So I happened to be wearing a Linkin Park t-shirt from the band’s 2008 Projekt Revolution tour when the request to photograph the release concert for the band’s fourth studio album, A Thousand Suns, hit my inbox. And while I refrained from, as my editor suggested “wearing the shirt to the assignment to have it autographed,” I was definitely psyched to have the chance to work closely with a band whose music I’ve been following for over a decade.
I photographed the guys both back stage and during the concert with special effort put towards executing a portrait that involved abstract digital art projected over the band.
The following are some of my favorite shots from the assignment along with the shooting notes.
This shot was the final frame in a series that started with the band walking towards me as I snapped away with on-camera flash. I was careful to balance the flash with the ambient light such that the road cases and pipework would register in the exposure. I often incorporate walking shots not because they get the band moving naturally, which they do, but because they tend to create nice arrangements of people even after the motion has stopped. In this case I liked how lead guitarist Brad Delson ended up in front with Joe, Rob, Chester and Phoenix falling into place on either side of Mike.
As many of their fans know, Linkin Park is heavily involved in the visual arts in addition to video and music. After the assignment was confirmed, the band contacted me with an interesting portrait concept – shoot the guys behind projected art that matched the visual themes from the new album. The idea was a gamble on all sides in that, if the concept didn’t work out within about 5 minutes, there wouldn’t be enough time to try anything else.
After spending a few hours figuring out how to make it work, we decided to project the artwork on to a white muslin backdrop set up behind the stage. The projector was mounted on a tripod which was then stacked on top of a tall road case to provide the height needed to ensure I didn’t literally overshadow the band.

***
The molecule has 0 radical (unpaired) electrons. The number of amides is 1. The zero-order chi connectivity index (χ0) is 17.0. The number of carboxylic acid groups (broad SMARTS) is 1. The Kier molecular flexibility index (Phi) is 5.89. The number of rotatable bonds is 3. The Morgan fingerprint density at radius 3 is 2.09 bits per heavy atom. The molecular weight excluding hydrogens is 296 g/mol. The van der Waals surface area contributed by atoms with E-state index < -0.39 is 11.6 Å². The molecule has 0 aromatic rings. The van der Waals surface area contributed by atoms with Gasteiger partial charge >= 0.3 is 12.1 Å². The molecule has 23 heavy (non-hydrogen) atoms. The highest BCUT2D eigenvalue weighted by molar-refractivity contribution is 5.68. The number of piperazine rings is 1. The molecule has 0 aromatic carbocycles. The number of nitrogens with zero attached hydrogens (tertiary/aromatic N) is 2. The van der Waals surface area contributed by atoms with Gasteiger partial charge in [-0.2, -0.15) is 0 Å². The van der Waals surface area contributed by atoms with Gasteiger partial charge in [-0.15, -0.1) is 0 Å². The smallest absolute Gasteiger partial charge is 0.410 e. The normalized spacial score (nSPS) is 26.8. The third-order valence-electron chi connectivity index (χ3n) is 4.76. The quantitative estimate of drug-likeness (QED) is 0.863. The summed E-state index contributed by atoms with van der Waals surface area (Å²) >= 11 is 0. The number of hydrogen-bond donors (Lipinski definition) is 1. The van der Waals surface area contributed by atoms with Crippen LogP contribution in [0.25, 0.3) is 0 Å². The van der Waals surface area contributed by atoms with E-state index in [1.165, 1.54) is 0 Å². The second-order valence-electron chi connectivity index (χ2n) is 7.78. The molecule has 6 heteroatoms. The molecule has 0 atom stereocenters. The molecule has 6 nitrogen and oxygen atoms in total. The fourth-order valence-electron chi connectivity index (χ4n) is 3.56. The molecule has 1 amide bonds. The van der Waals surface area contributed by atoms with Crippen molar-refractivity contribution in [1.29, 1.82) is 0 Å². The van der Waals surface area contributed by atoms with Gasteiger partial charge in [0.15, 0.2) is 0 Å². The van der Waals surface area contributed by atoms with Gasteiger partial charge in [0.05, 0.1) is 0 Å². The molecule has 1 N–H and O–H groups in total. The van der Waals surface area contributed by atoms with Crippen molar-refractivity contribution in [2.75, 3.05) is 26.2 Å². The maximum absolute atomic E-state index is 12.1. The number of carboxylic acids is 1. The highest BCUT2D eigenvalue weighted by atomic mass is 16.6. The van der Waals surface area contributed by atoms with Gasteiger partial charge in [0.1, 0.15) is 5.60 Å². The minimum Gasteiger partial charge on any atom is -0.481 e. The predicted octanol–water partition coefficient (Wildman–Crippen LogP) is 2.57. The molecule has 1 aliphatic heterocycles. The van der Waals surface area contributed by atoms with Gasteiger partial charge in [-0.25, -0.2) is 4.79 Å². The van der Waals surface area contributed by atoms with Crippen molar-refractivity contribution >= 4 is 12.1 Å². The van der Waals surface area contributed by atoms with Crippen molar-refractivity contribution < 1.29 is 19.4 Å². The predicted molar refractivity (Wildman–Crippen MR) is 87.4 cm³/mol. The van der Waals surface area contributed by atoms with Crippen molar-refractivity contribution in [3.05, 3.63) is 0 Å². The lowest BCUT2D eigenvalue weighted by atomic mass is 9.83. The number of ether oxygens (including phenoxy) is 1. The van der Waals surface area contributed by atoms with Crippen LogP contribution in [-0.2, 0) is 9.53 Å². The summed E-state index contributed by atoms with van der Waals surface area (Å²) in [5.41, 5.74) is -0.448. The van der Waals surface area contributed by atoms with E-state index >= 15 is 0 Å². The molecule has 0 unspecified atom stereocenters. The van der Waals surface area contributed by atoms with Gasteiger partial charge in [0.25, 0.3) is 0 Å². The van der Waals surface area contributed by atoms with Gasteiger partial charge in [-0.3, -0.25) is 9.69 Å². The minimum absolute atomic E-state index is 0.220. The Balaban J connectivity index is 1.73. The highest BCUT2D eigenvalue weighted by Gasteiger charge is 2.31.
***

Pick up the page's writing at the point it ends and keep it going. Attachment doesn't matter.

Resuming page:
Once everything was set, I asked Mike to step in for a final exposure check to make sure the projection was still visible over his black shirt. The shadowy figure next to mike is Joe, who is standing too close to the projector.
This is a shot I initially rejected for being noisy, out of focus and underexposed. I came back to it while writing because even with all of it’s flaws, it’s still a nice glimpse of the quiet moments right before the storm.
Shooting portraits and backstage reportage right up until the band takes the stage makes getting a good spot in the pit very difficult. Still, I was able to work my way to the center to get the good stuff.
Other Equipment Used:
While shooting in the pit, I relied heavily on the 14-24mm and 24-70mm lenses only switching to the 70-200mm for closeups of Chester and shots of Joe and Rob, who were set up at the very back of the stage.
The portraits and the majority of the back stage shots were taken using the 24-70mm.
Huge props and massive high fives to Andrea, Brad, Rob, Phoenix, Joe, Mike, and Chester for making this all happen.